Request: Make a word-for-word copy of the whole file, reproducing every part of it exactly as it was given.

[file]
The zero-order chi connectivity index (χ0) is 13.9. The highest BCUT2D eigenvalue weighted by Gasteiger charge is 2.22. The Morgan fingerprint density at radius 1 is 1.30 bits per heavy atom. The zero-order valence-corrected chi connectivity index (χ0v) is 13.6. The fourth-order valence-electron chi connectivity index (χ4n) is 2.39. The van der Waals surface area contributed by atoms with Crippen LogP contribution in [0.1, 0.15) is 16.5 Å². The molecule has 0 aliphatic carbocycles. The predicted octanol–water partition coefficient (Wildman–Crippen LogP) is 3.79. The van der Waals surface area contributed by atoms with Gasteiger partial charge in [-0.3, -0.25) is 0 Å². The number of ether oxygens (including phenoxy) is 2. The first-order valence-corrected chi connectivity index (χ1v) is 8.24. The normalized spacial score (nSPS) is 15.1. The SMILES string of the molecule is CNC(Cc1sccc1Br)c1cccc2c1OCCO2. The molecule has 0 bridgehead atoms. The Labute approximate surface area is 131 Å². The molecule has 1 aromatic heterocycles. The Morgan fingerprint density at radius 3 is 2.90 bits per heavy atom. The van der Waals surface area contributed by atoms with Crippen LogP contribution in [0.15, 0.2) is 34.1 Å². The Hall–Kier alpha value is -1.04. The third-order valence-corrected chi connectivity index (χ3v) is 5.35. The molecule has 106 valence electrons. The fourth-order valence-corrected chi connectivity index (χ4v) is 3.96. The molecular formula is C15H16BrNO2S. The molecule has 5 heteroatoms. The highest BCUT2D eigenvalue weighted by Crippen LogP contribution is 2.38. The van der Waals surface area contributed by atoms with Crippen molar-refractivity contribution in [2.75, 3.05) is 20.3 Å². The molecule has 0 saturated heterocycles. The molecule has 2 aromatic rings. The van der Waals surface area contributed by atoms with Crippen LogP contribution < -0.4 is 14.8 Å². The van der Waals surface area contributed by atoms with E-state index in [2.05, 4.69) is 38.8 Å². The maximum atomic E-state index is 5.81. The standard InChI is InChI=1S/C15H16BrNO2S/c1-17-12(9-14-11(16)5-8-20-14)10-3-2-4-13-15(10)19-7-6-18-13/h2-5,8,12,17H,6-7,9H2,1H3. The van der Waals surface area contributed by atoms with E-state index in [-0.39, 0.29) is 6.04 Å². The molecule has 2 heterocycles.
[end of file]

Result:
The zero-order chi connectivity index (χ0) is 13.9. The highest BCUT2D eigenvalue weighted by Gasteiger charge is 2.22. The Morgan fingerprint density at radius 1 is 1.30 bits per heavy atom. The zero-order valence-corrected chi connectivity index (χ0v) is 13.6. The fourth-order valence-electron chi connectivity index (χ4n) is 2.39. The van der Waals surface area contributed by atoms with Crippen LogP contribution in [0.1, 0.15) is 16.5 Å². The molecule has 0 aliphatic carbocycles. The predicted octanol–water partition coefficient (Wildman–Crippen LogP) is 3.79. The van der Waals surface area contributed by atoms with Gasteiger partial charge in [-0.3, -0.25) is 0 Å². The number of ether oxygens (including phenoxy) is 2. The first-order valence-corrected chi connectivity index (χ1v) is 8.24. The normalized spacial score (nSPS) is 15.1. The SMILES string of the molecule is CNC(Cc1sccc1Br)c1cccc2c1OCCO2. The molecule has 0 bridgehead atoms. The Labute approximate surface area is 131 Å². The molecule has 1 aromatic heterocycles. The Morgan fingerprint density at radius 3 is 2.90 bits per heavy atom. The van der Waals surface area contributed by atoms with Crippen LogP contribution in [0.15, 0.2) is 34.1 Å². The Hall–Kier alpha value is -1.04. The third-order valence-corrected chi connectivity index (χ3v) is 5.35. The molecule has 106 valence electrons. The fourth-order valence-corrected chi connectivity index (χ4v) is 3.96. The molecular formula is C15H16BrNO2S. The molecule has 5 heteroatoms. The highest BCUT2D eigenvalue weighted by Crippen LogP contribution is 2.38. The van der Waals surface area contributed by atoms with Crippen molar-refractivity contribution in [2.75, 3.05) is 20.3 Å². The molecule has 0 saturated heterocycles. The molecule has 2 aromatic rings. The van der Waals surface area contributed by atoms with Crippen LogP contribution < -0.4 is 14.8 Å². The van der Waals surface area contributed by atoms with E-state index in [2.05, 4.69) is 38.8 Å². The maximum atomic E-state index is 5.81. The standard InChI is InChI=1S/C15H16BrNO2S/c1-17-12(9-14-11(16)5-8-20-14)10-3-2-4-13-15(10)19-7-6-18-13/h2-5,8,12,17H,6-7,9H2,1H3. The van der Waals surface area contributed by atoms with E-state index in [-0.39, 0.29) is 6.04 Å². The molecule has 2 heterocycles.